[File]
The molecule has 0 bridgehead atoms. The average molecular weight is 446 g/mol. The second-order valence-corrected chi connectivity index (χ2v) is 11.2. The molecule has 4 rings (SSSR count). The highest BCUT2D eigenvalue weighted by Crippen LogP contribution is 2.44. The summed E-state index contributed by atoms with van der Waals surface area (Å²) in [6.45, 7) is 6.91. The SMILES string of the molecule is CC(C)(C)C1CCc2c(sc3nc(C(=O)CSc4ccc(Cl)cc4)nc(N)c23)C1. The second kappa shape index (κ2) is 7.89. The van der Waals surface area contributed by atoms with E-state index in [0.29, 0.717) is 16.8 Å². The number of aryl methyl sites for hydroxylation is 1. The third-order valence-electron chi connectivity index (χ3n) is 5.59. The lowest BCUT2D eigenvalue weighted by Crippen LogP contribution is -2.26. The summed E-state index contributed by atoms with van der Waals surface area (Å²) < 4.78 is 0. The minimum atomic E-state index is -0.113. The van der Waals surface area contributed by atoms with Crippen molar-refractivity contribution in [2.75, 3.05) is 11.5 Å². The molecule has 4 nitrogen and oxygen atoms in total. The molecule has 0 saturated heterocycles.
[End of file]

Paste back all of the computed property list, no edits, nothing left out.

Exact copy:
The molecule has 0 bridgehead atoms. The average molecular weight is 446 g/mol. The second-order valence-corrected chi connectivity index (χ2v) is 11.2. The molecule has 4 rings (SSSR count). The highest BCUT2D eigenvalue weighted by Crippen LogP contribution is 2.44. The summed E-state index contributed by atoms with van der Waals surface area (Å²) in [6.45, 7) is 6.91. The SMILES string of the molecule is CC(C)(C)C1CCc2c(sc3nc(C(=O)CSc4ccc(Cl)cc4)nc(N)c23)C1. The second kappa shape index (κ2) is 7.89. The van der Waals surface area contributed by atoms with E-state index in [0.29, 0.717) is 16.8 Å². The number of aryl methyl sites for hydroxylation is 1. The third-order valence-electron chi connectivity index (χ3n) is 5.59. The lowest BCUT2D eigenvalue weighted by Crippen LogP contribution is -2.26. The summed E-state index contributed by atoms with van der Waals surface area (Å²) < 4.78 is 0. The minimum atomic E-state index is -0.113. The van der Waals surface area contributed by atoms with Crippen molar-refractivity contribution in [2.75, 3.05) is 11.5 Å². The molecule has 4 nitrogen and oxygen atoms in total. The molecule has 0 saturated heterocycles.